Birthmark is the term used to describe any of the large number of common skin marks that are present at birth or appear soon afterwards. It doesn’t mean they were caused by the physical process of birth.
Birthmarks generally result from an overgrowth of a structure that is normally present in the skin. For example, an overgrowth of blood vessels produces vascular birthmarks or haemangiomas; an overgrowth of pigment cells produces congenital naevi or moles.
There are a number of myths and superstitions about birthmarks. Moles were considered evidence of guilt during the Salem Witch Trials. The “maternal impression” myth suggests that if a woman experiences an especially strong emotion during pregnancy and touches a particular location on her body, her baby may be born with a birthmark on that part of her baby’s body.
The reality is that the cause of birthmarks is unknown. For most babies they don’t create major problems and many birthmarks do not require any treatment. They do not predict future prosperity or special personality traits. They are not caused by the actions or omissions of the pregnant mother.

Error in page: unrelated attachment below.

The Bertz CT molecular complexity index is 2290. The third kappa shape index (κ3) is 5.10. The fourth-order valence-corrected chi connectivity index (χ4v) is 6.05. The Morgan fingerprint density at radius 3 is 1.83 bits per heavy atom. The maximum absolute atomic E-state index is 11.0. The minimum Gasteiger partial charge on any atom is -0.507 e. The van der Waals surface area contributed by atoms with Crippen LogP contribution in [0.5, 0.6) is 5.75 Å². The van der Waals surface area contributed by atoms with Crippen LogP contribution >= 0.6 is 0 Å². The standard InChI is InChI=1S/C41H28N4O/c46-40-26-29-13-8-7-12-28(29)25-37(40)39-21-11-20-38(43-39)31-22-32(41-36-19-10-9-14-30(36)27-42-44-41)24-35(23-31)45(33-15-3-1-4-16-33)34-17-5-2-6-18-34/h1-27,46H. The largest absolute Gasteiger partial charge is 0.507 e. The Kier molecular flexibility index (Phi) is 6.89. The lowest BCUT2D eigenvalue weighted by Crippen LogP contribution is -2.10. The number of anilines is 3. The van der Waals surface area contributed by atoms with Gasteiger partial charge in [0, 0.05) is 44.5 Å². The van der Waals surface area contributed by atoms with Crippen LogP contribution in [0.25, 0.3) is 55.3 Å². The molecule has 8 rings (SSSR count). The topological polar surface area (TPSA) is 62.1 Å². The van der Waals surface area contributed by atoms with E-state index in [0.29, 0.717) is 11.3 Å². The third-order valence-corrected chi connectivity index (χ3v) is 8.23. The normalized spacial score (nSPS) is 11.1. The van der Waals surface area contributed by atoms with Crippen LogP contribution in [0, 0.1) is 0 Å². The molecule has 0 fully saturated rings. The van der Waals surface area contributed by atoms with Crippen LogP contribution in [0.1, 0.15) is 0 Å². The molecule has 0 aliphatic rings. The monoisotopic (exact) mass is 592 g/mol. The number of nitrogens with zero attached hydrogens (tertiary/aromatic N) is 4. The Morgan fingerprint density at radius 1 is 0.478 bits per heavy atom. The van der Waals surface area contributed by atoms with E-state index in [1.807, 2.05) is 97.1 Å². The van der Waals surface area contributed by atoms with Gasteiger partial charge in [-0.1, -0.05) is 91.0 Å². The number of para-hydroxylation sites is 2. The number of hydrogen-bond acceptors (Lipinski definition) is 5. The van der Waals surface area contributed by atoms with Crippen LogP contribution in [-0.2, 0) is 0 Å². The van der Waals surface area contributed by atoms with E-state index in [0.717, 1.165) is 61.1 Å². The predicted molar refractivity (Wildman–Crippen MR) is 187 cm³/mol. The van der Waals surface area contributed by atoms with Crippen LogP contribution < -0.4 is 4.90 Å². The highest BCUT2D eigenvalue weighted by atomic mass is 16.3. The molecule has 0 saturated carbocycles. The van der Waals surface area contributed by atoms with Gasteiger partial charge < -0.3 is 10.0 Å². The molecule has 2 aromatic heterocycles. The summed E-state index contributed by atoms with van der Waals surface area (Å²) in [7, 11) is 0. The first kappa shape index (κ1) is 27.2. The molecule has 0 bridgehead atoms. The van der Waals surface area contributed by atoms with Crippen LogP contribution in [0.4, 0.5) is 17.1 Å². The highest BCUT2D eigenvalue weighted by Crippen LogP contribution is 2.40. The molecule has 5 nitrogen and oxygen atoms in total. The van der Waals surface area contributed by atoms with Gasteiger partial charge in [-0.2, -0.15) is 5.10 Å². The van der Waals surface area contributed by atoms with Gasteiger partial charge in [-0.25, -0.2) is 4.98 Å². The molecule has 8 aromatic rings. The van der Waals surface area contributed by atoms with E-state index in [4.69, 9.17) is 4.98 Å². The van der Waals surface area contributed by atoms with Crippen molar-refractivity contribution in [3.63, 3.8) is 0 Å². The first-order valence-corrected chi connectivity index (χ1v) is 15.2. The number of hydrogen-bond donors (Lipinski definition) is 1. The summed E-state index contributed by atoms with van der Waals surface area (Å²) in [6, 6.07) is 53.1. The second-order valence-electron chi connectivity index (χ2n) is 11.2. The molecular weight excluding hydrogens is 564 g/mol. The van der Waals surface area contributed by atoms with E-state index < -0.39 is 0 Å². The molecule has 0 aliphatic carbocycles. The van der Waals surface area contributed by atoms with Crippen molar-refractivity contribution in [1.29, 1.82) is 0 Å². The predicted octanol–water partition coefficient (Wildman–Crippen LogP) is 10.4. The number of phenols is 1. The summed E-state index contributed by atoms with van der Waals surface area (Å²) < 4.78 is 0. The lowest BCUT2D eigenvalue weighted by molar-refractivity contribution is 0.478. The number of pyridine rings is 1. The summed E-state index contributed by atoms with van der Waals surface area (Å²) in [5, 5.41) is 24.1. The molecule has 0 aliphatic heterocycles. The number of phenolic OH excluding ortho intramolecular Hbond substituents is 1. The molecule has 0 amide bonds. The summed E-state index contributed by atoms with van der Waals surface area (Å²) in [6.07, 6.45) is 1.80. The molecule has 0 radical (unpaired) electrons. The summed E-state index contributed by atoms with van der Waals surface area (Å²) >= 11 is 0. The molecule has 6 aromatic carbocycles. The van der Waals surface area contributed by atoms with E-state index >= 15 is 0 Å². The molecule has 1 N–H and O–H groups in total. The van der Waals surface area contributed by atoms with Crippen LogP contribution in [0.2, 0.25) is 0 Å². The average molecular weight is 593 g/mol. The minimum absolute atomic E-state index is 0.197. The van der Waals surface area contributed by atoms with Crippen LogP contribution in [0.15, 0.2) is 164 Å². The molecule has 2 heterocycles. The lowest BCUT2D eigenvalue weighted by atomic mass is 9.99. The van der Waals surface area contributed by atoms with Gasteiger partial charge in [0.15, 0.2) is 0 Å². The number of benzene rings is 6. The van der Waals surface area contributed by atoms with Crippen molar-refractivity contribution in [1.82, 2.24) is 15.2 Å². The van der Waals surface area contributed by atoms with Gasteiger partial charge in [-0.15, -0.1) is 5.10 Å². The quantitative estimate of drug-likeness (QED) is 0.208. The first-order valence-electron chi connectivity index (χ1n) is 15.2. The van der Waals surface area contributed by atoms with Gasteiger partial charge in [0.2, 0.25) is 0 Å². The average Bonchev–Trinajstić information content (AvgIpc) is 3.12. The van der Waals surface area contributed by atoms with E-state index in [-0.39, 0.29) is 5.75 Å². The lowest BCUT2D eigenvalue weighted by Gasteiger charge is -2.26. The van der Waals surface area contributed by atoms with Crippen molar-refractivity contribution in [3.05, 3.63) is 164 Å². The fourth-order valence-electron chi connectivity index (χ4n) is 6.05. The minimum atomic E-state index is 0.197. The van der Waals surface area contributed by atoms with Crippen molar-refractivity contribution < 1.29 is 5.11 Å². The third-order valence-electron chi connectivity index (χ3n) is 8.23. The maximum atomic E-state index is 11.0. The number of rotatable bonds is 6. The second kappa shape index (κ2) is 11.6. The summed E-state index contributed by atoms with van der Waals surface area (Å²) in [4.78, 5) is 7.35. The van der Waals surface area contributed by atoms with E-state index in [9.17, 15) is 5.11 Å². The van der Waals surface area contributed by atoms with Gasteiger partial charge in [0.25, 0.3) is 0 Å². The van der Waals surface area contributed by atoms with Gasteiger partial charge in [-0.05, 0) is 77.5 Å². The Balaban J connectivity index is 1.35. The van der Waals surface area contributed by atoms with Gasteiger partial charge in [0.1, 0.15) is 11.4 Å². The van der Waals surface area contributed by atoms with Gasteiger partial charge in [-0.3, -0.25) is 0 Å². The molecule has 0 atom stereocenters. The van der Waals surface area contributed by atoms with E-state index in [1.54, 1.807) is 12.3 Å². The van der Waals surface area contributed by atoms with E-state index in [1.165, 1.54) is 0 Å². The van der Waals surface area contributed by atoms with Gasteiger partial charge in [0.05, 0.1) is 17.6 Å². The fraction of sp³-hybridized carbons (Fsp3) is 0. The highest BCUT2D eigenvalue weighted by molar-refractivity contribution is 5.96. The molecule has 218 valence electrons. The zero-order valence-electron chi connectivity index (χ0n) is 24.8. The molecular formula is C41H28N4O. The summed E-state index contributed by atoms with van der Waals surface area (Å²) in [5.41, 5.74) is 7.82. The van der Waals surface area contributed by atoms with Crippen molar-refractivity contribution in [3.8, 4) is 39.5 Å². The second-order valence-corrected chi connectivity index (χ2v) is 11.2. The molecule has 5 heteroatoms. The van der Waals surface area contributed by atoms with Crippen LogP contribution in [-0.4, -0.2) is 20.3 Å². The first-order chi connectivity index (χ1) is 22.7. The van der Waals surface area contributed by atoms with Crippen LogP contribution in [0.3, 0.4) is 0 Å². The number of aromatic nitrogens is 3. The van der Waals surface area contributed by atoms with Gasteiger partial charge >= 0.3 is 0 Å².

Watch: Those childbirth questions you’ve always wanted to ask? We went there. (Post continues after video.)
Fortunately, lasers and other medical breakthroughs have provided options for those birthmarks that do not fade spontaneously and are problematic or unsightly.
Café au lait macules.
Café au lait macules are pale brown or milk coffee-coloured birthmarks. They can occur at any site on the body, are usually less than five millimeters in diameter and are not dangerous or harmful. Café au lait macules are usually present at birth but may occur later in childhood or increase in number with age.
Treatment is generally not required, however, if there are multiple larger lesions, the child should be seen by a dermatologist to look for evidence of neurofibromatosis (a genetic condition that carries a high risk of developing a tumour). Lasers can lighten Café au lait macules and improve their cosmetic appearance.